clock menu more-arrow no yes mobile

Filed under:

Canuck Player Recap: Brendan Gaunce

His offence is limited, but can he maintain a spot on the Vancouver Canucks roster based on his defensive prowess?

NHL: Chicago Blackhawks at Vancouver Canucks
Vancouver, British Columbia, CAN; Vancouver Canucks forward Brendan Gaunce (50) celebrates with defenseman Christopher Tanev (8) after scoring against Chicago Blackhawks goaltender Anton Forsberg (31) (not pictured) during the third period at Rogers Arena.
Anne-Marie Sorvin-USA TODAY Sports


Brendan Gaunce

Born: March 5th, 1994, Sudbury, Ontario

Position: Primarily left wing, also centre

Shoots: Left

Drafted: 26th overall in 2012

It was the most exciting season for Brendan Gaunce to date. Not only did he score a goal, he scored four. Two of them he scored in one game! What a life!

Here’s a look at those shining career numbers from Gaunce.

Brendan Gaunce stats
Hockey Reference
Brendan Gaunce advanced stats
Hockey Reference

What stands out most among Gaunce’s numbers has nothing to do with breaking the goalless drought. Hone in on his defensize zone starts. Gaunce barely sees a lick of action in the offensive zone, with Travis Green solely using him as an defensive specialist. Gaunce‘s 5.35 shifts in the offensive zone every 60 minutes at even-strength was lowest on the Canucks, even below that of Brandon Sutter. At evens, Gaunce was on the ice for 37 offensive zone draws, 153 in the neutral zone and 202 in his own end.

Even though he doesn’t score much, Gaunce’s ability to prevent chances is his on-ice contribution. Sometimes it’s hard to quantify how effective Gaunce is, but the fact that he’s not getting creamed in the goals-for and scoring chances-for department is a testament to his back-checking ability. Gaunce allows 27.91 scoring chances against per 60, tenth-best on the team and just over a scoring chance per 60 behind team-leader Daniel Sedin.

He was a mainstay on the penalty kill as well, but like many Canucks he didn’t shine shorthanded. His scoring chances against at 4-on-5 was worst among Canucks forwards other than Bo Horvat. He also allowed 8.19 goals-against at 4-on-5, which is around Nic Dowd level.

While he does have his strengths on defence, there are still some flaws in his game. His positioning is usually sound, but sometimes he trails the puck carrier with a lack of foot speed.

We know that Gaunce is a defensively responsible player, but let’s look at when he surprised us with some offence.

Finally! Gaunce broke his 94-game goalless drought in the flukiest of ways.

You didn’t think it could get any flukier, did it?

Finally! Some legitimate goals from Gaunce. He can score!

One thing stands out when looking at Gaunce’s goals. On three of the four goals, he started with the puck in the defensive zone. Every goal except the one against Columbus began in his own zone, with Gaunce eventually scoring off the rush. It’s not an easy thing to do, scoring while focusing solely on defence, so kudos to Gaunce for burying a couple even when it wasn’t expected of him.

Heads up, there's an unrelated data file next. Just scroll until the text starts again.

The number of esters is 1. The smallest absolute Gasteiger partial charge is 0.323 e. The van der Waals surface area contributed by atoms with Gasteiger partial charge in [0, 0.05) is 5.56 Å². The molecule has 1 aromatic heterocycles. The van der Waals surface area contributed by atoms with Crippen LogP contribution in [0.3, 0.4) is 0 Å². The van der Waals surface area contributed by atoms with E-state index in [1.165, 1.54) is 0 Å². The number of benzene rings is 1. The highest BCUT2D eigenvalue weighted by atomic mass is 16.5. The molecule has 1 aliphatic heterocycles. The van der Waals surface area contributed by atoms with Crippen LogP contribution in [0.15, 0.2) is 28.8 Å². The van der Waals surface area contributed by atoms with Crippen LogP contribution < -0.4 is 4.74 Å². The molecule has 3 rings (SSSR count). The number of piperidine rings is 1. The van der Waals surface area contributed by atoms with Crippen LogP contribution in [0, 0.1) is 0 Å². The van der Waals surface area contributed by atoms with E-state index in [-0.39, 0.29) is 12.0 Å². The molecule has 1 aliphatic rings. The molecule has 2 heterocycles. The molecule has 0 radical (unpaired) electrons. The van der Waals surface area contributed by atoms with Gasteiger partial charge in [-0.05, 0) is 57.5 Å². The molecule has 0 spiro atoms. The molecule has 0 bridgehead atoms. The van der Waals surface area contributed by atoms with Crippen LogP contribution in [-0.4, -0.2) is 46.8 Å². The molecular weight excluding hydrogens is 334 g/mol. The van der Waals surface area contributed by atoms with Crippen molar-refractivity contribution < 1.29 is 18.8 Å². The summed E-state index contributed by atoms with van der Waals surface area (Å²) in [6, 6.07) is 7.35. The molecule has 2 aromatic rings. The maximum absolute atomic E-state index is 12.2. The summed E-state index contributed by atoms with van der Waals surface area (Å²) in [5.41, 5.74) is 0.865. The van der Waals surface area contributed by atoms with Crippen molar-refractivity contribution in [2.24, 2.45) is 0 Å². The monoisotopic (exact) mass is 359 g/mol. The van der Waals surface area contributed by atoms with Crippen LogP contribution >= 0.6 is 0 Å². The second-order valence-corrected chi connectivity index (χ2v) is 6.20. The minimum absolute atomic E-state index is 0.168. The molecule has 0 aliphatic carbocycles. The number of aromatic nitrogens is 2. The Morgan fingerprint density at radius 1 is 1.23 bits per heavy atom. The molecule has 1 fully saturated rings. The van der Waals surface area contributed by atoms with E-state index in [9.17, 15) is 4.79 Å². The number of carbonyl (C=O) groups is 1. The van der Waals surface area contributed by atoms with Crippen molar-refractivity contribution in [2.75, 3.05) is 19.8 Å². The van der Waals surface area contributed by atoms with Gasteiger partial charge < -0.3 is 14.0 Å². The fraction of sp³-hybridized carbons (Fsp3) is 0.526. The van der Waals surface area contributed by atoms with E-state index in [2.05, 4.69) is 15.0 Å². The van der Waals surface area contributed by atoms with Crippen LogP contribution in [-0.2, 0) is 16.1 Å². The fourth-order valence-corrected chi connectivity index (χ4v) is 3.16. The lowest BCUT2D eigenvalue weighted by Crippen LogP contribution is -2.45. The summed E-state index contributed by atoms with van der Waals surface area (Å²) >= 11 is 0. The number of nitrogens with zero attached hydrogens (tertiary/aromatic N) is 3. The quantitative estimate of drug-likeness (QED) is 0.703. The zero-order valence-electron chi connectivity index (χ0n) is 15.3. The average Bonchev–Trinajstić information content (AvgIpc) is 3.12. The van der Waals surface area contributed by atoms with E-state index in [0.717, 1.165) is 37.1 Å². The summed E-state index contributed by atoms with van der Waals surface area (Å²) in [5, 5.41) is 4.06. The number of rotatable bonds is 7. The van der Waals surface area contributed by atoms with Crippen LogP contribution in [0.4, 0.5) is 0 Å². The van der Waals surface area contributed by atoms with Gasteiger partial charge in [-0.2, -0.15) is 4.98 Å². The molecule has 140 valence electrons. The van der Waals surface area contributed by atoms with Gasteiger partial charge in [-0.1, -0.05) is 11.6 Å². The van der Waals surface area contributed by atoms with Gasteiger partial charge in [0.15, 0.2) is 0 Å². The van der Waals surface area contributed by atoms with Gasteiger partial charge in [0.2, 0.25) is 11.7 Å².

Room for Brendan Gaunce?

There’s no doubt about it. Even though Gaunce is “veteran” of 114 NHL games, he’s in tough to snag a roster spot heading into next season.

With rookies and other players such as Nikolay Goldobin, Brendan Leipsic, Darren Archibald, Jake Virtanen, Markus Granlund, Tyler Motte, Elias Pettersson and even Jonathan Dahlen fighting for roster spots next season, there’s definitely no glaring place for Gaunce in the lineup. That list doesn’t even include some of the locks like Sven Baertschi, Brock Boeser, Loui Eriksson and Sam Gagner.

Gaunce is a natural centreman, but remember it was Travis Green who initially shifted him to the wing in Utica. Even this season, Gaunce played very little centre. His most common linemates during the season were Virtanen and Granlund, along with centres Sutter and Dowd.

Putting Gaunce at centre could make sense in a checking role, but that’s something that Sutter already does (and better than Gaunce, too). The Canucks also can’t afford to have two players who barely score playing centre on two separate lines. That’s a recipe for a low-scoring, boring hockey disaster.

A look at the Canucks two most heavily used players on defence: Brendan Gaunce and Brandon Sutter

Injuries certainly hurt Gaunce this year. He missed two months in February and March before sneaking back into the lineup for a few games. He was also a healthy scratch at points during the season, which shows you that Green certainly isn‘t married to this player.

After 114 games, it feels like “what you see is what you get” with Gaunce at this point. The Canucks might need some defensively-inclined players like Gaunce and Archibald on the roster, especially if they ice a young, fast, and inexperienced team. That still doesn’t guarantee Gaunce a roster spot, but that has to be his calling card with Green when training camp ramps up.

Including Gaunce, I listed 13 wingers above. You can safely assume that the Canucks keep nine wingers on opening night. You would imagine Gaunce gets ahead of guys like Archibald, Motte, and Dahlen. That still means he has to beat out another guy to make the team. It will be a tough challenge for Gaunce and certainly one of the training camp battles to keep an eye on.